Tchaikovsky, Schumann

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3.0 out of 5 star rating 3.0

COMPOSERS: Schumann,Tchaikovsky
WORKS: Piano Concerto No. 1; Piano Concerto in A minor
PERFORMER: Artur Rubinstein (piano); Philharmonia Orchestra/Carlo Maria Giulini, BBC SO/ Rudolf Schwarz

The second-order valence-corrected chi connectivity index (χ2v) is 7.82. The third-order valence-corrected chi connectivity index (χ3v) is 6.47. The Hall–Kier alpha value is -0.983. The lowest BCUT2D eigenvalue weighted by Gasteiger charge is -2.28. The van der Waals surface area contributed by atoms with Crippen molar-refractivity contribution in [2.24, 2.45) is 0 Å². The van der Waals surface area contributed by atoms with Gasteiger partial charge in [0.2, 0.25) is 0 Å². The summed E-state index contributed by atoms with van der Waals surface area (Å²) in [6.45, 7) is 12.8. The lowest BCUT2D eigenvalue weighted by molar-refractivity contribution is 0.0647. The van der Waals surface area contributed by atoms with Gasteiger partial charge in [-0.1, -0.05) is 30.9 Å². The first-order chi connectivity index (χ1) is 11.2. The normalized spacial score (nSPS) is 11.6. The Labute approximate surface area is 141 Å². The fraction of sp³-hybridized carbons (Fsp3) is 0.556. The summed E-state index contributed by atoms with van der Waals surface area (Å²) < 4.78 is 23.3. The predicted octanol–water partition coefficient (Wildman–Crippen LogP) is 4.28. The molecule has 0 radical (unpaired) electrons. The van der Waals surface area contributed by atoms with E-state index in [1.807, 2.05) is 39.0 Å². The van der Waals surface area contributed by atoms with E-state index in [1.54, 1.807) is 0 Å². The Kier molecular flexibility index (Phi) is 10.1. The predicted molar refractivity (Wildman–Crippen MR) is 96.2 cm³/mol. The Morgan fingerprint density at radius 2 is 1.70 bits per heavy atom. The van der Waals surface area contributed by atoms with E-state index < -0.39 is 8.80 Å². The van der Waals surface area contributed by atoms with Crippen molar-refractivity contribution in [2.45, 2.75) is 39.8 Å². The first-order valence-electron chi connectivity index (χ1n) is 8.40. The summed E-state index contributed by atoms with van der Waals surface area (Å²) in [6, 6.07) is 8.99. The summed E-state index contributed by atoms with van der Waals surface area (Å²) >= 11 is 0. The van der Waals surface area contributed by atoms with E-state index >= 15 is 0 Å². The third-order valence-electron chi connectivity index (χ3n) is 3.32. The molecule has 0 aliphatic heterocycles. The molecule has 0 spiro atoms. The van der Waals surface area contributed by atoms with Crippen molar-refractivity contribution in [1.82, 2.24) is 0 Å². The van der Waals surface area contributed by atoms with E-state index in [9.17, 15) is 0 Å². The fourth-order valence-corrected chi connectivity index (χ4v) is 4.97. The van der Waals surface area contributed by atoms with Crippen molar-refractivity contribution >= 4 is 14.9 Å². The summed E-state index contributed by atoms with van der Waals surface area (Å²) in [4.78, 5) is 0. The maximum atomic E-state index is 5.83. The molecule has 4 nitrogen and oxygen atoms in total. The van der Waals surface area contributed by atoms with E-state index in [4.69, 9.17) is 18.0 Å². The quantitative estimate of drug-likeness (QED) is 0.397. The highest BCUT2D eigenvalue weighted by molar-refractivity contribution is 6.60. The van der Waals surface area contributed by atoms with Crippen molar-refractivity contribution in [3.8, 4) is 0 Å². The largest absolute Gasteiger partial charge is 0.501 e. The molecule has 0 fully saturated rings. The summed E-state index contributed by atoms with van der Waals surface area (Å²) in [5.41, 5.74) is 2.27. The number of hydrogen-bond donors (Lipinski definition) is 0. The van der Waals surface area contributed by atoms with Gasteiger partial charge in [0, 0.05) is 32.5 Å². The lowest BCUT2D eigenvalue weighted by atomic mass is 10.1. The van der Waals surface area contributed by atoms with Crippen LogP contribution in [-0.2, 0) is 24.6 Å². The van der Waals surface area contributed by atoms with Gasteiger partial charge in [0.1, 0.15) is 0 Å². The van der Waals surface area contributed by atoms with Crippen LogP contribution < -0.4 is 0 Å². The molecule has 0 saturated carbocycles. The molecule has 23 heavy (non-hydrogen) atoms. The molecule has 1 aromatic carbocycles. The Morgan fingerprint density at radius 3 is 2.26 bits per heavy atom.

These two concertos were staples of Artur Rubinstein’s repertoire, so much so that he left three studio recordings of each. Despite numerous virtues in those official versions, these live performances – notwithstanding occasional thickets of inaccuracy (hardly excessive in number and in no way eclipsing technical aplomb) – provide interpretative statements that are at least as communicative and well rounded. This 1961 recording of the Tchaikovsky First is especially valuable – the recorded sound admirably captures the veiled intensity and nobility of Rubinstein’s tone at the beginning of the second movement, and the pianist dispatches purling figuration with a greater sense of ease and fluidity than was often the case (even his famously athletic 1932 recording under Barbirolli sounds more hectic). Carlo Maria Giulini’s support may be stiff in the finale’s wild Slavic outbursts, but his humane approach does not preclude flair and excitement. Even so, Martha Argerich’s surging, electrifying recording (with Claudio Abbado) makes for a more scintillating benchmark version. I prefer this 1957 performance of the Schumann Concerto under Rudolf Schwarz to either of Rubinstein’s stereo recordings – Josef Krips in 1958 is picky and fragmented, while Giulini’s sustained lyricism in 1967 derails the pianist’s natural directness. Under Schwarz, Rubinstein seems especially committed to making the finale exciting and clear-toned, but surely the Perahia/Abbado collaboration achieves a more thoroughly realised interpretation. Filling out this welcome disc is a 1973 interview with Michael Oliver, interesting for displaying Rubinstein’s legendary charm but unintentionally entertaining for his way of finding an economic angle to most of the questions. David Breckbill